Review: BURNING MIDNIGHT by Will McIntosh (Delacorte Press)

McIntoshW-BurningMidnightUSsmInteresting, fast-paced YA horror-sci-fi

Sully is a sphere dealer at a flea market. It doesn’t pay much — Alex Holliday’s stores have muscled out most of the independent sellers — but it helps him and his mom make the rent.

No one knows where the brilliant-colored spheres came from. One day they were just there, hidden all over the earth like huge gemstones. Burn a pair and they make you a little better: an inch taller, skilled at math, better-looking. The rarer the sphere, the greater the improvement — and the more expensive the sphere.

When Sully meets Hunter, a girl with a natural talent for finding spheres, the two start searching together. One day they find a Gold — a color no one has ever seen. And when Alex Holliday learns what they have, he will go to any lengths, will use all of his wealth and power, to take it from them.

There’s no question the Gold is priceless, but what does it actually do? None of them is aware of it yet, but the fate of the world rests on this little golden orb. Because all the world fights over the spheres, but no one knows where they come from, what their powers are, or why they’re here.

McIntosh’s first YA novel is a pretty interesting one: set in a world basically the same as our own, save for one rather intriguing difference — the presence of “spheres”. It’s a fast-paced, entertaining read, which I have no doubt many will enjoy.

The spheres in this reality offer users special abilities, depending on their colour — ranging from extra height or better athletic ability, to a facility with languages and singing, better teeth, or improved healing (to name but a handful). In order to acquire these new attributes or upgrades, a person must “burn” two spheres of the same colour, but raising them to their temples. After that, the spheres become useless. The world was suddenly populated by these spheres, which also range in rarity, and an entire industry has sprung up around finding and selling them — as with all industries, there are monopolists, and one of them is the antagonist in Burning Midnight, the Alex Holliday mentioned in the synopsis.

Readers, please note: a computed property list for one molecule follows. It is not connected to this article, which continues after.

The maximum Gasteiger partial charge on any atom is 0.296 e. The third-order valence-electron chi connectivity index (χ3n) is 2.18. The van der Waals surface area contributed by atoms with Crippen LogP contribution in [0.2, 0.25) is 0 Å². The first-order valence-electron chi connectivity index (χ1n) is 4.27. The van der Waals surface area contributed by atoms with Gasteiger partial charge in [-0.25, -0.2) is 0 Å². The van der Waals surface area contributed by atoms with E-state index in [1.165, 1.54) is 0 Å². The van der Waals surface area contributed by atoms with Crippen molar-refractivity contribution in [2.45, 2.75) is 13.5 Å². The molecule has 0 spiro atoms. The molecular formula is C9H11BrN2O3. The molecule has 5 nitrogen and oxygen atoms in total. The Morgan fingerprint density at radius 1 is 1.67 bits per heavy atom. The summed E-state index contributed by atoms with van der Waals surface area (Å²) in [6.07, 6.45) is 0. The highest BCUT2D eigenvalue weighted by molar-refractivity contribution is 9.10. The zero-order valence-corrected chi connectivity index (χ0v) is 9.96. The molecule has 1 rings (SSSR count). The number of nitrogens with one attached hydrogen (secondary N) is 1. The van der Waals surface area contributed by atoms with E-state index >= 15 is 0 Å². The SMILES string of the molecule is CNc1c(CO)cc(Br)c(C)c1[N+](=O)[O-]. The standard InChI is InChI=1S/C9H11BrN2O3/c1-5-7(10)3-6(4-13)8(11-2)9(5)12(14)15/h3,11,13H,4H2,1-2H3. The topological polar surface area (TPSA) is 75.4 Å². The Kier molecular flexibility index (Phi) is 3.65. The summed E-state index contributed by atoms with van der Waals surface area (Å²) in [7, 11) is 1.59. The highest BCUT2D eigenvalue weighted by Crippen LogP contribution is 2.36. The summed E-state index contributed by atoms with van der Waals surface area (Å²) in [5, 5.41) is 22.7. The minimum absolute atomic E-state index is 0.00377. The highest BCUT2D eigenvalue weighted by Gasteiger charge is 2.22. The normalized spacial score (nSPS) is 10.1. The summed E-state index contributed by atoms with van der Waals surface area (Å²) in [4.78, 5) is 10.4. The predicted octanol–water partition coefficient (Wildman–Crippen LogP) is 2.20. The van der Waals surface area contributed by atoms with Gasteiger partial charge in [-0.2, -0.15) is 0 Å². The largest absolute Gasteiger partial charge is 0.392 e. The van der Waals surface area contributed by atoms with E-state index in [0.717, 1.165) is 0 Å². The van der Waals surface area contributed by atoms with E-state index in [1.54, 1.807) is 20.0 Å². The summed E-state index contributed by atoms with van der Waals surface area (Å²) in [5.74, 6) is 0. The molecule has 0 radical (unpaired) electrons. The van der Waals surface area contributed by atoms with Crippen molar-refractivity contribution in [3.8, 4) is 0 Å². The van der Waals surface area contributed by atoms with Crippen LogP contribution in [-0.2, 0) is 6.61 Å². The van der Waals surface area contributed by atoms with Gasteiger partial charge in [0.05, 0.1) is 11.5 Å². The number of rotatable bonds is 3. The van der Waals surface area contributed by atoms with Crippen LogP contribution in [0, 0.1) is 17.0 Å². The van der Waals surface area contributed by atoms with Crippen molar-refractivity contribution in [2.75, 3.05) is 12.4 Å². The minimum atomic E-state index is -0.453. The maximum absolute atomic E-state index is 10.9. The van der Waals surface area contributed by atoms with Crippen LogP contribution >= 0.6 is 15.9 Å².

Holliday has already had dealings with the novel’s hero, Sully, when he cheated the young sphere hunter out of millions. After discovering an ultra-rare sphere, Sully attempted to sell it to Holliday, who had the second needed to burn. Instead of granting Holliday with more special abilities, it re-populated the world’s sphere supply. Obviously, not great for someone who makes a living from selling rare spheres… Needless to say, this early negative encounter colours Sully’s interactions with Holliday in this novel.

Over the course of the novel, we get to know not only Sully, but also his best friend, Dom; and most-importantly Hunter, a driven fellow sphere hunter (yes, her name is also her chosen profession) who has already endured a number of challenges, including living on the street and the death of her parents. McIntosh handles the budding romance between Sully and Hunter very well, neither rushing things, nor aging the two characters prematurely. All of the characters in the novel are interesting, diverse and pretty well-rounded (although, one is never in doubt as to who is important and who is peripheral). Sully’s struggles as someone trying to help keep his family afloat in Manhattan is realistic and a familiar tale.

As I’ve mentioned, the novel is pretty fast-paced — I read it over two days, in just a couple of sittings. I was certainly entertained, and the final act of the novel took an interesting diversion into a more horror-tinged science-fictional area (won’t spoil it) which I welcomed. Was it too quickly-paced? Maybe. Certainly, at times I thought it jumped ahead a bit suddenly, but I can nevertheless see why McIntosh decided to do this. Despite the momentum, the author still manages to give readers a good idea of the world’s acceptance of the spheres, not to mention the lack of concrete knowledge about their origin(s) and/or purpose — and we get more of this later in the novel, as Sully and Hunter’s adventures and experiments continue.

An enjoyable, very well-written read, Burning Midnight is recommended to anyone looking for a quick, imaginative and entertaining read.

***

Burning Midnight is due to be published by Delacorte Press in February 2016. Will McIntosh is also the author of Love Minus EightyThe Defenders (both published by Orbit in the UK and US), and also multiple short stories and novellas.

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